Assessment of progress towards Intermediate State 2: marine protected area network is being managed effectively to achieve conservation goals

Theory of Change overview

The intermediate state, ‘Marine Protected Area (MPA) network is being managed effectively to achieve conservation goals’, was the second key ingredient necessary to contribute towards delivering the intended project impact. As the understanding of the Seychelles marine ecosystem improves, it is becoming apparent that existing marine protected area coverage is inappropriate and insufficient to conserve all the ecologically important and sensitive areas, both in terms of global environmental benefits and the ecosystem functions and processes supporting them.12 An effectively managed Seychellois MPA network would adapt its coverage where appropriate and feasible and would ensure that each MPA is managed as part of an integrated system rather than as an individual, isolated entity. When such an integrated MPA system is in place, the review considers that conservation goals and impacts will have been achieved. This intermediate state is focused on enhancing the conservation status of the threatened marine species.

The study team identified Outcome 3 as critical for delivering this intermediate state (see Figure 7.6). Outcome 3 sought to lay the foundation necessary to run an integrated MPA network, in particular by planning and agreeing to the long-term arrangements and institutional modalities for implementing such a network.

The review identified two impact drivers and two external assumptions as being necessary to bridge the gap between the delivery of Outcome 3 and the achievement of Intermediate State 2 (see Figure 7.6). The first impact driver,‘MPA network is adequate to protect key ecosystem functions and processes’, is regarded as an important consideration that should be asked periodically of all protected area systems, based on current scientific understanding, to ensure that they are adequately protecting the ecosystem processes that sustain the associated impacts (e.g. global environmental benefits). The second driver, ‘financial sustainability of MPA network is established’, underpins the ability to manage, enforce and coordinate activities within and between MPAs and is therefore fundamental to the successful delivery of this intermediate state.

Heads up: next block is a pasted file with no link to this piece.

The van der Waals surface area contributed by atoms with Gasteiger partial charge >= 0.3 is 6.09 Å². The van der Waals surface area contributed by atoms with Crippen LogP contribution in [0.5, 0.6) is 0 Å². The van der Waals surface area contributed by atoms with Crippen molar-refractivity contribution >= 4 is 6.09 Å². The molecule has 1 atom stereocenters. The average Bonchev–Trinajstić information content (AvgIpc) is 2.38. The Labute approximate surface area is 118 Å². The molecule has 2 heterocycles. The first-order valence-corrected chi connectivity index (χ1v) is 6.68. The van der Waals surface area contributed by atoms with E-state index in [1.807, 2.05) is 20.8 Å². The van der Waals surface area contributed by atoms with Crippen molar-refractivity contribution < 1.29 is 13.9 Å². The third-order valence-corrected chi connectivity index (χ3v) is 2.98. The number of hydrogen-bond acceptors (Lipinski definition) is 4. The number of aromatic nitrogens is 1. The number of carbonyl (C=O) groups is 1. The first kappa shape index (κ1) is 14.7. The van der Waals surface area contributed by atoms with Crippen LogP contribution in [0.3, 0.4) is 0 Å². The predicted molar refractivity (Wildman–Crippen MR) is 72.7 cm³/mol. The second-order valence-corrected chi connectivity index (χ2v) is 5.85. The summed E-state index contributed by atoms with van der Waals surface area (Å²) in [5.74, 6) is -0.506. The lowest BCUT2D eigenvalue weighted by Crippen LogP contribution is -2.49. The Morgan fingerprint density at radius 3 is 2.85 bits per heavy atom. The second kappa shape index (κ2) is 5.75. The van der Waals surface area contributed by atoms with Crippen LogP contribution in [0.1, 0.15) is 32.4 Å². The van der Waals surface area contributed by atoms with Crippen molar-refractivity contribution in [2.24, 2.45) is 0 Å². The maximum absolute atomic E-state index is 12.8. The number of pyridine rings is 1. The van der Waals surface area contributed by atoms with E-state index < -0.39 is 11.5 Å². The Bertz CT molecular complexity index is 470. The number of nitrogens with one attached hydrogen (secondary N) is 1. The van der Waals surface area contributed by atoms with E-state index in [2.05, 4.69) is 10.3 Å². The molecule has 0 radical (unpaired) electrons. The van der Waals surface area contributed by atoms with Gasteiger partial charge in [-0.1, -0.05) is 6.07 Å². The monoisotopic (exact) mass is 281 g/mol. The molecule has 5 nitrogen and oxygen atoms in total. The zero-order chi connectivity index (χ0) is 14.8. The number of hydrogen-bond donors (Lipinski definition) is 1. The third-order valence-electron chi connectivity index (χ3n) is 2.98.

Regarding the external assumptions, the first,‘government has a clear vision for the MPA network and takes the leadership role for its development’, is considered crucial for achieving the intermediate state, because government is the only stakeholder with the mandate and authority to expand or alter protected area system coverage and

Theory of Change for Intermediate State 2

FIGURE 7.6 Theory of Change for Intermediate State 2

adjust, where necessary, the associated management regimes. The second assumption, that ‘there is sufficient buy-in and common ground between MPA stakeholders’, is also considered critical. This is because diverse actors (e.g. parastatal bodies, non-governmental organizations and the private sector) are involved in effectively managing an MPA network, and without transparency, accountability' and willingness to pool resources together it is unlikely that such a network will be effectively managed.

Overall, the review found limited evidence to show that the second intermediate state had been delivered. Due to the lack of an agreed strategy for developing a more integrated MPA network, no substantive progress has been made to improve the coverage of MPAs to capture the critical coral refhgia and other representative ecosystem components identified by the project as being outside of the existing system. Although informal collaboration between the Seychelles Centre for Marine Research and Technology-Marine Parks Authority' and the Seychelles Fisheries Authority over the management of spawning grounds has been initiated, no significant progress has been made to improve management efficiency between organizations dealing with Marine Protected Areas. In conclusion, the overall assessment for the delivery of Intermediate State Number Two is that it has been poorly achieved.

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